The NFL continues to disrespect this great nation.
President Trump recently called on its owners to fire the players who choose to disrespect the flag and our national anthem, but owners and players ignored his request.
And now the owner of the Jacksonville Jaguars says Trump’s just “jealous” and you’ll never believe why.
In 1983, when the going rate for an NFL team was about $80 million, Trump spent $6 million to buy the New Jersey Generals of the rival U.S. Football League, which played its seasons in the spring.
As owner of the Generals, Trump went on a spending spree that drew the ire of NFL owners. He gave Herschel Walker, the Heisman Trophy-winning running back from the University of Georgia, a contract extension. A year later, Trump signed another Heisman Trophy winner—quarterback Doug Flutie out of Boston College—to a five-year deal worth $7 million.
Yes, he was competing with the NFL and eventually the USFL folded.
And then, in 2014, Trump attempted to buy the Buffalo Bills, but lost out to Terry Pegula.
So the question becomes; what part of this is salty and what part of this is just business?
It seems it’s all business based on this tweet.
The people of Buffalo should be happy Terry Pegula got the team but I hope he does better w/the Bills than he has w/the Sabres. Good luck!
— Donald J. Trump (@realDonaldTrump) October 13, 2014
Nevertheless, the Jaguars owner begs to differ.
“The owner of the Jacksonville Jaguars is once again attacking President Donald Trump, this time saying Trump is only criticizing the NFL because he is “jealous” of the league.
The president continues to criticize the league for allowing protests against the country to be staged during the playing of the national anthem and for the league’s refusal to put an end to the protests.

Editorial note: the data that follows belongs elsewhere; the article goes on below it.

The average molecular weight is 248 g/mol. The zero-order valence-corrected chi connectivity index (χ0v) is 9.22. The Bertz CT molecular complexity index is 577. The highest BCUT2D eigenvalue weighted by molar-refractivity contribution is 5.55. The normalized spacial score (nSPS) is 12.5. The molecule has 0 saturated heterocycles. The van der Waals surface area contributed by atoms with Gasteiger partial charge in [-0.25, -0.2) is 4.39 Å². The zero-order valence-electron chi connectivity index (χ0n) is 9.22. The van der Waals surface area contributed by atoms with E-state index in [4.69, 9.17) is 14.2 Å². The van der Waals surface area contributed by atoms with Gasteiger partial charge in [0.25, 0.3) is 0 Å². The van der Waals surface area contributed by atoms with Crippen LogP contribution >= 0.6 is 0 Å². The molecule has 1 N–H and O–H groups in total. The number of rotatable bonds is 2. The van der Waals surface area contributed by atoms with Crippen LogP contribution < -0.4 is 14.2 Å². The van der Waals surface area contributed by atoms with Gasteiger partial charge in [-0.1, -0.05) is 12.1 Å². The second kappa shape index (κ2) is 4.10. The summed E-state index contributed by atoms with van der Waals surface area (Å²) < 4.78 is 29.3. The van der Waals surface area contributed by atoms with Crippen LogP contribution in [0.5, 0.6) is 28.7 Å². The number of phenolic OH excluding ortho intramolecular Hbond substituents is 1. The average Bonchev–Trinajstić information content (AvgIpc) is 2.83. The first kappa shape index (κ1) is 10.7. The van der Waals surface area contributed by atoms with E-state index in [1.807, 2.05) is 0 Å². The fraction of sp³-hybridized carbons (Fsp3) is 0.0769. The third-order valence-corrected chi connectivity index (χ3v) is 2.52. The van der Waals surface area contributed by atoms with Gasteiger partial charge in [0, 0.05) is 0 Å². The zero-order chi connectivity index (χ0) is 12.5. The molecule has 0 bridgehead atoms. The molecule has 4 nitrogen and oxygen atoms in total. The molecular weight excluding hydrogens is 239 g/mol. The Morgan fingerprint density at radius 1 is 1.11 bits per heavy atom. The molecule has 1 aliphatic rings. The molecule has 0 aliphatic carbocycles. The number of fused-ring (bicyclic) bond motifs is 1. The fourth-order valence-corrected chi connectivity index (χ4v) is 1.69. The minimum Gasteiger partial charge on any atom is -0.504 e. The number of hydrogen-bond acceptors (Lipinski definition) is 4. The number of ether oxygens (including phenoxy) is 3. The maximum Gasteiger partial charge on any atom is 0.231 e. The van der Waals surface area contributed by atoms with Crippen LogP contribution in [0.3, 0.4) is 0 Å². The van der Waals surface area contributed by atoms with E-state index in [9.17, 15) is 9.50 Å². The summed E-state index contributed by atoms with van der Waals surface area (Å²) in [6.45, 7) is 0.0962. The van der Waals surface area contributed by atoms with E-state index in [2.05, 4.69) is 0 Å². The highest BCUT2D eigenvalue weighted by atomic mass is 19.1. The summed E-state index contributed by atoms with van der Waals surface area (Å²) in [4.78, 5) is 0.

But while most team owners have remained fairly quiet about the controversy, Jaguars owner Shad Khan has elected to strike out repeatedly at Trump.
Once again, the Jaguars owner tore into the president in an interview with USA Today’s Jarrett Bell on Wednesday saying that Trump’s criticism of the NFL is a “very personal issue with him.”
It may be personal because Khan was one of those NFL owners who personally took the field in support of his team’s protest against the country. Khan stood arm-in-arm with his players during the anthem, and he did so overseas as the Jaguars prepared to play at Britain’s Wembley Stadium.
Alluding to Trump’s failed bid to buy a stake in the Buffalo Bills, Khan said that Trump’s attack on the league is a result of his inability to become a part of the NFL.
“He’s been elected president, where maybe a great goal he had in life to own an NFL team is not very likely,” Khan told the paper. “So to make it tougher, or to hurt the league, it’s very calculated.”
Khan is known to have donated $1 million to Trump’s inauguration fund, but while he says he doesn’t regret the donation, he insisted that “the ugly, toxic side sours the whole experience.”
Accepting the negative reporting about the president’s recent private conversation with a Gold Star wife, Kahn went on to call Trump’s behavior “bizarre” and “the lowest of the lowest expectations.”
“Let’s get real,” Khan said. “The attacks on Muslims, the attacks on minorities, the attacks on Jews. I think the NFL doesn’t even come close to that on the level of being offensive. Here, it’s about money, or messing with — trying to soil a league or a brand that he’s jealous of.”
The USA Today interview is not the first time Khan has attacked the president.
In September, Khan criticized Trump for making it harder for the NFL to invest itself in “diversity.”
“Our team and the National Football League reflects our nation, with diversity coming in many forms – race, faith, our views and our goals. We have a lot of work to do, and we can do it, but the comments by the President make it harder,” Kahn said during his trip to London.
“That’s why it was important for us, and personally for me, to show the world that even if we may differ at times, we can and should be united in the effort to become better as people and a nation.”
Khan also accused the president of “confusing” people about what the First Amendment means.
“You have to give Trump credit, people are confused on the First Amendment versus patriotism, that if you exercise your First Amendment, you’re not a patriot, which is crazy,” Khan said last month.
“People are confused on it, [Trump] knew he could hit on it and take advantage. I think what we’re seeing is the great divider overcoming the great uniter.”
In that same September interview, Khan insisted that Trump’s criticism is a naked and calculated campaign.
“A lot of the stuff like football [that] Trump does is highly calculated — he looks for issues that you can touch, and it will blow people up. … What [Trump] has done is shown leadership as the great divider, not uniter. We are used to being warm and fuzzy and cuddled. Well, it’s a different time.” Khan exclaimed.”
This is just a silly notion. This is about showing respect for our flag and our great country. No more, no less.